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For the disability community, tech is the great equalizer

Welcome to Tech Enabled, a new series chronicling the role tech plays in providing new kinds of accessibility.


When it comes to technology, we're often obsessed with the latest and hottest gadget or app.

Here at CNET, where we breathlessly jump from writing about Apple's iPhone 7 one day to trying out Sony's PlayStation VR the next, we know all too well what it's like running on that hamster wheel.

What gets lost at times: the less conventional innovation happening on the periphery of the tech world. These are advances that may only help a small number of people, but they're the kinds of breakthroughs that can change lives.

"Technology is allowing people to do things and access things they could have never imagined before," said accessibility consultant Kevin McGuire.

That's where our new Tech Enabled series comes in. These stories highlight and chronicle the role that tech plays in meeting the particular needs of the disability community or ensuring that something many of us take for granted -- such as simply using a phone -- is an option for everyone. The goal is to bring attention to an area that too often gets ignored.

As October is National Disability Employment Awareness Month, what better way to kick off Tech Enabled than with a series of stories looking at how tech factors into how people find jobs and succeed at them?

For many people with disabilities, that's not always so easy. The national unemployment rate for people with disabilities is 8.7 percent, or nearly twice the rate of people without disabilities, according to the Department of Labor. More worrisome, the percentage of those with disabilities participating in the labor force is just 19.8 percent, compared with 68.7 percent for those without disabilities.

The Labor Department's Jennifer Sheehy has spent her career fighting for more accessibility.

Kevin Kennedy

"The low number reflects people not even looking for jobs, which comes from decades of not having access," said Jennifer Sheehy, the deputy assistant secretary for the Labor Department's Office of Disability Employment Policy.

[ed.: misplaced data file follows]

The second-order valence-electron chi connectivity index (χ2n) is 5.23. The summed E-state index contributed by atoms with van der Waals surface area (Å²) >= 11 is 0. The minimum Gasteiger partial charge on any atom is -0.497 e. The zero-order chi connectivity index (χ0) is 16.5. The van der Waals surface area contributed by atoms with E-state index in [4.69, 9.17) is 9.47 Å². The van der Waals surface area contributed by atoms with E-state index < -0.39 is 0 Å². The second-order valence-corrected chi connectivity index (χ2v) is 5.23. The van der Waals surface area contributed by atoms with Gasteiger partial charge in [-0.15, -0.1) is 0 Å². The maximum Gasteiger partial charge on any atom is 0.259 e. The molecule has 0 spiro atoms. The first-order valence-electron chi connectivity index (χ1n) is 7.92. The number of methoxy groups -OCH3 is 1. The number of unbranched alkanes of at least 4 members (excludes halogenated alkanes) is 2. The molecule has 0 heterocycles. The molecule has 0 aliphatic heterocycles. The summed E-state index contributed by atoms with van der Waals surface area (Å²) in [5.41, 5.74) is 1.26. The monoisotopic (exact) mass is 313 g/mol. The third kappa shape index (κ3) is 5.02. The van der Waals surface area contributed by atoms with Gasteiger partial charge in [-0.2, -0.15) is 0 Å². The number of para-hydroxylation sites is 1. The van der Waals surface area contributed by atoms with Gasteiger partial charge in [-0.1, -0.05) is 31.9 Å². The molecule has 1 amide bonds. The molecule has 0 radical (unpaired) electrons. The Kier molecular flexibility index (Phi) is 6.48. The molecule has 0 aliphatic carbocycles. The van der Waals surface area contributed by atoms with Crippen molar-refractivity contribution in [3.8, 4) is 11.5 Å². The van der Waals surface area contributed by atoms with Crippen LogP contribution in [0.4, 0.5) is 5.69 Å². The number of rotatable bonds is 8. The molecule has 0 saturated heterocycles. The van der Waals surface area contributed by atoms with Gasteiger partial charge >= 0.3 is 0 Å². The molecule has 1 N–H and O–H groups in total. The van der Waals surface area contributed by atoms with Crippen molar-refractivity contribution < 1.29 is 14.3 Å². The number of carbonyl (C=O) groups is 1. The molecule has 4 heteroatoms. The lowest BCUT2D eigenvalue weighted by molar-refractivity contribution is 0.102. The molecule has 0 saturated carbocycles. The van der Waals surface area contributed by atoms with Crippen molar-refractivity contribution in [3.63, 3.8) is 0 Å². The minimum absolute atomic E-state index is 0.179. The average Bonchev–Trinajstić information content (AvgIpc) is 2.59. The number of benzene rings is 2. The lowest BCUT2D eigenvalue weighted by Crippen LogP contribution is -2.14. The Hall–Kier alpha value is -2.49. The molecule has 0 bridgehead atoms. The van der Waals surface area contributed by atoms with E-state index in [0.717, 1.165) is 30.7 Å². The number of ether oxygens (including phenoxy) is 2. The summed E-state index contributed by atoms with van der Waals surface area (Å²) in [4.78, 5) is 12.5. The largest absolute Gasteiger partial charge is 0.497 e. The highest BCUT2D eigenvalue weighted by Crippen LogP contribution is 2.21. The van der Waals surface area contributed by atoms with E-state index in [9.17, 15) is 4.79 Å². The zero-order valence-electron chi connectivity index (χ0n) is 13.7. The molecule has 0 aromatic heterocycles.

Sheehy, who suffered a spinal cord injury in 1994 and has spent her career fighting for accessibility, has seen a "remarkable" increase in participation from tech companies like Microsoft and Oracle.

Sometimes a gain could come from little things like making sure an online job application site has a simple, straightforward design and employs contrasting colors for people with visual impairments.

Web and app developers are starting to understand the value of ensuring more people have access to job resources, according to Josh Christianson, director of the Partnership on Employment and Accessible Technology.

Our first story features a startup using face-tracking technology to let the physically impaired use a phone without their hands. Another looks at the different perspective a blind worker brings to the development of a product. The series will also tackle hot tech topics like virtual reality, as well as a different kind of coding camp -- one that helps children with autism develop skills that can later land them programming jobs.

You'll see a series of stories running over the next two weeks, but that won't be the end of Tech Enabled. We will regularly update this section with more features as new tech emerges.

There is, after all, a wide spectrum of areas in which tech can offer a lending hand. CNET will be there to shed light on those innovations.